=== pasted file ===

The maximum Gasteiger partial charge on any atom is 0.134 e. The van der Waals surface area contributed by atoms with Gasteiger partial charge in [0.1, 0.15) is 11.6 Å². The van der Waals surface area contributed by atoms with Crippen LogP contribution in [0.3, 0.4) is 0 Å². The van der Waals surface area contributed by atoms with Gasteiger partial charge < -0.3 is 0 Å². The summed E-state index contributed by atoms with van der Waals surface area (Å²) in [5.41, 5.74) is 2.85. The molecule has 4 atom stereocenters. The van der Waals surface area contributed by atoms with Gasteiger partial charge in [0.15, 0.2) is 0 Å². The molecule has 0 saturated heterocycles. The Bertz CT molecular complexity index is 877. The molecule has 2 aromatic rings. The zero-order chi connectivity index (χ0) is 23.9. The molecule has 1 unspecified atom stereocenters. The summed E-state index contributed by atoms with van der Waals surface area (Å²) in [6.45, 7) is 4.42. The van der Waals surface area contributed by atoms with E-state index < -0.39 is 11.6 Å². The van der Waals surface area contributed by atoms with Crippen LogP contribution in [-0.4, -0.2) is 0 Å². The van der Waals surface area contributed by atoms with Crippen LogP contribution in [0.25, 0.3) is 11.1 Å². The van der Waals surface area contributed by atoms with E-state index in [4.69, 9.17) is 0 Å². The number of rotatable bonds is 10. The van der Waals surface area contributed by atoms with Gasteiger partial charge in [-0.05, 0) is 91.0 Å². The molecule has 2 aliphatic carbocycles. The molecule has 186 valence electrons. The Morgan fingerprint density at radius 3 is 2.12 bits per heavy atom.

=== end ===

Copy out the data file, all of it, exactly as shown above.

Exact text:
The maximum Gasteiger partial charge on any atom is 0.134 e. The van der Waals surface area contributed by atoms with Gasteiger partial charge in [0.1, 0.15) is 11.6 Å². The van der Waals surface area contributed by atoms with Crippen LogP contribution in [0.3, 0.4) is 0 Å². The van der Waals surface area contributed by atoms with Gasteiger partial charge < -0.3 is 0 Å². The summed E-state index contributed by atoms with van der Waals surface area (Å²) in [5.41, 5.74) is 2.85. The molecule has 4 atom stereocenters. The van der Waals surface area contributed by atoms with Gasteiger partial charge in [0.15, 0.2) is 0 Å². The molecule has 0 saturated heterocycles. The Bertz CT molecular complexity index is 877. The molecule has 2 aromatic rings. The zero-order chi connectivity index (χ0) is 23.9. The molecule has 1 unspecified atom stereocenters. The summed E-state index contributed by atoms with van der Waals surface area (Å²) in [6.45, 7) is 4.42. The van der Waals surface area contributed by atoms with E-state index < -0.39 is 11.6 Å². The van der Waals surface area contributed by atoms with Crippen LogP contribution in [-0.4, -0.2) is 0 Å². The van der Waals surface area contributed by atoms with Crippen LogP contribution in [0.25, 0.3) is 11.1 Å². The van der Waals surface area contributed by atoms with E-state index in [4.69, 9.17) is 0 Å². The number of rotatable bonds is 10. The van der Waals surface area contributed by atoms with Gasteiger partial charge in [-0.05, 0) is 91.0 Å². The molecule has 2 aliphatic carbocycles. The molecule has 186 valence electrons. The Morgan fingerprint density at radius 3 is 2.12 bits per heavy atom.